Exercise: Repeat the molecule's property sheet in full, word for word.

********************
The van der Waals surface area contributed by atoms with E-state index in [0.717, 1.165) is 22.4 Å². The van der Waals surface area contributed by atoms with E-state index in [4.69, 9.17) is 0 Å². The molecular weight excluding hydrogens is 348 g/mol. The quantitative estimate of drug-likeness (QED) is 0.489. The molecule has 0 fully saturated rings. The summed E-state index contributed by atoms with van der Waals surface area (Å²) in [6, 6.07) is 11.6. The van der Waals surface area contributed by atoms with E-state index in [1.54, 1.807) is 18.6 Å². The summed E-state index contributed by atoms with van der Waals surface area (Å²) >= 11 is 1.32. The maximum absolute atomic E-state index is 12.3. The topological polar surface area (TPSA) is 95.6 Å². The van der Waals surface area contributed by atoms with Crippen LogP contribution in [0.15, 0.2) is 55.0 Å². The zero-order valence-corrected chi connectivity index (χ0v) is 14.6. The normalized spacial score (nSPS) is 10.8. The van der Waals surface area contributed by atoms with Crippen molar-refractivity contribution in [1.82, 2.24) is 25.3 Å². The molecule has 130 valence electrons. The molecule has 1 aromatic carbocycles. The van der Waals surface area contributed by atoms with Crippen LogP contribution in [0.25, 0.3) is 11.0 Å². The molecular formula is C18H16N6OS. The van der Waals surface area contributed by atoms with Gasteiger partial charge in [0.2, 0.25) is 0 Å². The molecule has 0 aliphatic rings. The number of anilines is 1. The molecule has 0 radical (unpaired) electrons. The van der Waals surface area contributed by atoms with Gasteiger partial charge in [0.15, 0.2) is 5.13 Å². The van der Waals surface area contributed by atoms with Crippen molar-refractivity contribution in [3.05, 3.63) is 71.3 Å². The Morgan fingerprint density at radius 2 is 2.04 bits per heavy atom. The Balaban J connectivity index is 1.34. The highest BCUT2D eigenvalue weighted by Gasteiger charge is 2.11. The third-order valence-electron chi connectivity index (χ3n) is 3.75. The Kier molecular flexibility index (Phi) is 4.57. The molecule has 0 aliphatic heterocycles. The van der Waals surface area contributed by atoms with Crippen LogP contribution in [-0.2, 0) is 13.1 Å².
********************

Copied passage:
The van der Waals surface area contributed by atoms with E-state index in [0.717, 1.165) is 22.4 Å². The van der Waals surface area contributed by atoms with E-state index in [4.69, 9.17) is 0 Å². The molecular weight excluding hydrogens is 348 g/mol. The quantitative estimate of drug-likeness (QED) is 0.489. The molecule has 0 fully saturated rings. The summed E-state index contributed by atoms with van der Waals surface area (Å²) in [6, 6.07) is 11.6. The van der Waals surface area contributed by atoms with E-state index in [1.54, 1.807) is 18.6 Å². The summed E-state index contributed by atoms with van der Waals surface area (Å²) >= 11 is 1.32. The maximum absolute atomic E-state index is 12.3. The topological polar surface area (TPSA) is 95.6 Å². The van der Waals surface area contributed by atoms with Crippen LogP contribution in [0.15, 0.2) is 55.0 Å². The zero-order valence-corrected chi connectivity index (χ0v) is 14.6. The normalized spacial score (nSPS) is 10.8. The van der Waals surface area contributed by atoms with Crippen molar-refractivity contribution in [1.82, 2.24) is 25.3 Å². The molecule has 130 valence electrons. The molecule has 1 aromatic carbocycles. The van der Waals surface area contributed by atoms with Crippen LogP contribution in [0.25, 0.3) is 11.0 Å². The molecular formula is C18H16N6OS. The van der Waals surface area contributed by atoms with Gasteiger partial charge in [0.2, 0.25) is 0 Å². The molecule has 0 aliphatic rings. The number of anilines is 1. The molecule has 0 radical (unpaired) electrons. The van der Waals surface area contributed by atoms with Gasteiger partial charge in [0.15, 0.2) is 5.13 Å². The van der Waals surface area contributed by atoms with Crippen molar-refractivity contribution in [3.05, 3.63) is 71.3 Å². The Morgan fingerprint density at radius 2 is 2.04 bits per heavy atom. The Balaban J connectivity index is 1.34. The highest BCUT2D eigenvalue weighted by Gasteiger charge is 2.11. The third-order valence-electron chi connectivity index (χ3n) is 3.75. The Kier molecular flexibility index (Phi) is 4.57. The molecule has 0 aliphatic heterocycles. The van der Waals surface area contributed by atoms with Crippen LogP contribution in [-0.2, 0) is 13.1 Å².